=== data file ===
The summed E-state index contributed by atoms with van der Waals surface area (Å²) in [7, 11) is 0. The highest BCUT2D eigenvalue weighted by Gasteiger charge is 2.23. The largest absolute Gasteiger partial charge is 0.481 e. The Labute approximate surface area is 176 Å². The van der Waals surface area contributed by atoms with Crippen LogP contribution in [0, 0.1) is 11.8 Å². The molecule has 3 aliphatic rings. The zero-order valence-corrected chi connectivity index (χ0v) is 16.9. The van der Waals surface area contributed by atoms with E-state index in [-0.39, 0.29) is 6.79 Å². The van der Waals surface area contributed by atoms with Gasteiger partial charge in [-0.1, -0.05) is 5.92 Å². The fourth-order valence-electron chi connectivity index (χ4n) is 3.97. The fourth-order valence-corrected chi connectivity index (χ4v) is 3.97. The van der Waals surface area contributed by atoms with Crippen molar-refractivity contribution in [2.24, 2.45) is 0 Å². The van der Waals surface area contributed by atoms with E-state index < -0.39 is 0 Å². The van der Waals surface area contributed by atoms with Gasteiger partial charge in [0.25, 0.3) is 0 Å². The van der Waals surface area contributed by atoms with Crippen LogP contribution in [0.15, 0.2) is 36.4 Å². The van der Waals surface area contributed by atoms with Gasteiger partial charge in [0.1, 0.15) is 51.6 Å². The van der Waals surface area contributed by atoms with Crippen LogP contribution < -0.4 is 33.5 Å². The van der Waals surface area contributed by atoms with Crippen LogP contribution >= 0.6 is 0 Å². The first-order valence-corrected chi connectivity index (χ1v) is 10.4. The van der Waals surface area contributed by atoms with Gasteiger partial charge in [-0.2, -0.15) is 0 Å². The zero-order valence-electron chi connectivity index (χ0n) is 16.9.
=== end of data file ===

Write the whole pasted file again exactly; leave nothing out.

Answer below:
The summed E-state index contributed by atoms with van der Waals surface area (Å²) in [7, 11) is 0. The highest BCUT2D eigenvalue weighted by Gasteiger charge is 2.23. The largest absolute Gasteiger partial charge is 0.481 e. The Labute approximate surface area is 176 Å². The van der Waals surface area contributed by atoms with Crippen LogP contribution in [0, 0.1) is 11.8 Å². The molecule has 3 aliphatic rings. The zero-order valence-corrected chi connectivity index (χ0v) is 16.9. The van der Waals surface area contributed by atoms with E-state index in [-0.39, 0.29) is 6.79 Å². The van der Waals surface area contributed by atoms with Gasteiger partial charge in [-0.1, -0.05) is 5.92 Å². The fourth-order valence-electron chi connectivity index (χ4n) is 3.97. The fourth-order valence-corrected chi connectivity index (χ4v) is 3.97. The van der Waals surface area contributed by atoms with Crippen molar-refractivity contribution in [2.24, 2.45) is 0 Å². The van der Waals surface area contributed by atoms with E-state index < -0.39 is 0 Å². The van der Waals surface area contributed by atoms with Gasteiger partial charge in [0.25, 0.3) is 0 Å². The van der Waals surface area contributed by atoms with Crippen LogP contribution in [0.15, 0.2) is 36.4 Å². The van der Waals surface area contributed by atoms with Gasteiger partial charge in [0.1, 0.15) is 51.6 Å². The van der Waals surface area contributed by atoms with Crippen LogP contribution < -0.4 is 33.5 Å². The van der Waals surface area contributed by atoms with Crippen LogP contribution >= 0.6 is 0 Å². The first-order valence-corrected chi connectivity index (χ1v) is 10.4. The van der Waals surface area contributed by atoms with Gasteiger partial charge in [-0.2, -0.15) is 0 Å². The zero-order valence-electron chi connectivity index (χ0n) is 16.9.